This three-page memorandum addresses the network security issues concerning the business that are identified by the IT Steering Committee. Top network security threats, security laws that protect networks and proposed processes and procedures for disaster recovery, data backup and data restoration are included, with attached articles sourced from scholarly journal in order to accurately support the choices for the processes and procedures proposed.
TOP THREE NETWORK SECURITY THREATS
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Never before have there been greater security threats to the information stored in business computer systems. Information, which was once vulnerable to unauthorized disclosure, modification, or destruction by a relatively small group of users within an organization, now faces these same risks from the millions of individuals worldwide who use computer networks. Below are the top three network security threats which concern the business.
Unauthorized Data Modification. An intruder could make undetected and unauthorized modifications to the contents of a transmitted message. Information may be deleted or delayed, or changes could be made to the order in which a series of messages are transmitted. The destination address of a message could be changed, causing the message to be directed to another party.
Or the origination address could be altered, causing the receiver of the message to believe that the transmission was sent from a different source. Legitimate messages could be recorded and later played back, allowing an unauthorized user to establish a connection under a false identity, or causing a transaction to be performed twice.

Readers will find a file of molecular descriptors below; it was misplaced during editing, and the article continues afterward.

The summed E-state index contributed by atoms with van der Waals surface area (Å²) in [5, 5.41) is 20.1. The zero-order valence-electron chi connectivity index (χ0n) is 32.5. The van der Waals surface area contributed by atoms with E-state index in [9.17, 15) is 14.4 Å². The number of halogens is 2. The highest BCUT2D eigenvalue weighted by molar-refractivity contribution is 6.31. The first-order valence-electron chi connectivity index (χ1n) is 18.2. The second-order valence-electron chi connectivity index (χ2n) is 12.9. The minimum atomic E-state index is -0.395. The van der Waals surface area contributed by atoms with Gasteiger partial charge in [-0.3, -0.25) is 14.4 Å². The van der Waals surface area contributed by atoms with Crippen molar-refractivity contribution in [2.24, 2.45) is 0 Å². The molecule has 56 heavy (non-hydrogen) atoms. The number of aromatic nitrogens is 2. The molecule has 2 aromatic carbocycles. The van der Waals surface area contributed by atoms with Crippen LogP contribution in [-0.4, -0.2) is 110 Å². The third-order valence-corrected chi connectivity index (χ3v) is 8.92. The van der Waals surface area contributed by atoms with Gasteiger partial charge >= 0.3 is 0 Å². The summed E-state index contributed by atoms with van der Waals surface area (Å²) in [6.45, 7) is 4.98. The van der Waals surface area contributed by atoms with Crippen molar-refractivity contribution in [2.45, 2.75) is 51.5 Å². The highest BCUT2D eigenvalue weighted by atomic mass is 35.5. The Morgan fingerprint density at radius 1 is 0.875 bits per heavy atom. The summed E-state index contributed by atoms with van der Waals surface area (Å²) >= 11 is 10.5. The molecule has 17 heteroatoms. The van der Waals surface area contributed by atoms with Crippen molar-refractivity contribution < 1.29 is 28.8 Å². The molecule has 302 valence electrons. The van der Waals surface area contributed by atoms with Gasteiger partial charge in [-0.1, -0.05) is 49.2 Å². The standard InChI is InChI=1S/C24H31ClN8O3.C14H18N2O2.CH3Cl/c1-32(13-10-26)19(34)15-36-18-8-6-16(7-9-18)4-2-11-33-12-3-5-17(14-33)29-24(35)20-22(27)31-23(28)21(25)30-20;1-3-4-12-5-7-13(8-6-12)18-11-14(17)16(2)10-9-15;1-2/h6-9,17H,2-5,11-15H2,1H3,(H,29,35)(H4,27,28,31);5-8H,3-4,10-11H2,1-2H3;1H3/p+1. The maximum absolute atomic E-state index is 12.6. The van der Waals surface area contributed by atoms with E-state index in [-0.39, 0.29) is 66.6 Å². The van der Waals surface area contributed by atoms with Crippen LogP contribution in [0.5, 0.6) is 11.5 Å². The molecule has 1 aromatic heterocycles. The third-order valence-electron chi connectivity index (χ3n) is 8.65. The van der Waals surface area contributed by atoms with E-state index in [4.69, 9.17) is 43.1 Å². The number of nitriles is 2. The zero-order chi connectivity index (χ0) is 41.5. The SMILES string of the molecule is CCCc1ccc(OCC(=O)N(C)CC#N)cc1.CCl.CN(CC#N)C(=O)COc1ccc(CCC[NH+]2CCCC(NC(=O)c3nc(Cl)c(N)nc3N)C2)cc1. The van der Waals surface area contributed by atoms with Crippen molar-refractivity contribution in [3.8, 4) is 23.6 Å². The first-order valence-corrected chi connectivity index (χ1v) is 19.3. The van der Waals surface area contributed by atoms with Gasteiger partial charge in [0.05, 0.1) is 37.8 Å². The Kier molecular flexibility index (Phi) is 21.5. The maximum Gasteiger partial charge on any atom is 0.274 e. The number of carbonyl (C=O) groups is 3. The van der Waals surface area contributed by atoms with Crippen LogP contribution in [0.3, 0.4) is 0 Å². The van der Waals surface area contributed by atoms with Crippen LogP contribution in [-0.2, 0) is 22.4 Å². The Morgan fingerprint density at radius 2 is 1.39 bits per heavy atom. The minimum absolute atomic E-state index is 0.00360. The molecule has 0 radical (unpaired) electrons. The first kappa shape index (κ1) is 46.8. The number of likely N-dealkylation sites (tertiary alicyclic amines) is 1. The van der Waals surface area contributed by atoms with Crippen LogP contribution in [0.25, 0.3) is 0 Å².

Denial of Service (DoS). There are a variety of ways an outsider could hinder the data transmission of the organization by employing several applications. One such is the denial of service attacks prevent legitimate users from entering a website (Flynn and Kahn, 2003). These attacks can bring systems down by damaging information and preventing software from operating correctly.
Unauthorized Disclosure of Network Information. This threat to security arise whenever messages are intercepted and read by outsiders. In some cases, the mere existence of message traffic is important to an intruder because the pattern of messages may reveal the amount of business being transacted between different users. This attack is easier to prevent than to detect.
TOP THREE LAWS AFFECTING NETWORK SECURITY
The top three laws which affect network security are: (1) 18 US Code 1030, which Neilforoshan (2004) related that this law forms the basis for federal intervention in computer crimes; (2) 18 US Code 2701, which Sabbah (2006) notes as being the law which prohibits unlawful access to stored network communications and prohibits preventing authorized users from accessing systems that store electronic communications; and (3) 18 US Code 1831-39, which Flynn and Kahn (2003) explains as the law that punishes criminal theft of trade secrets, or obtaining without authorization proprietary trade secrets related to a product.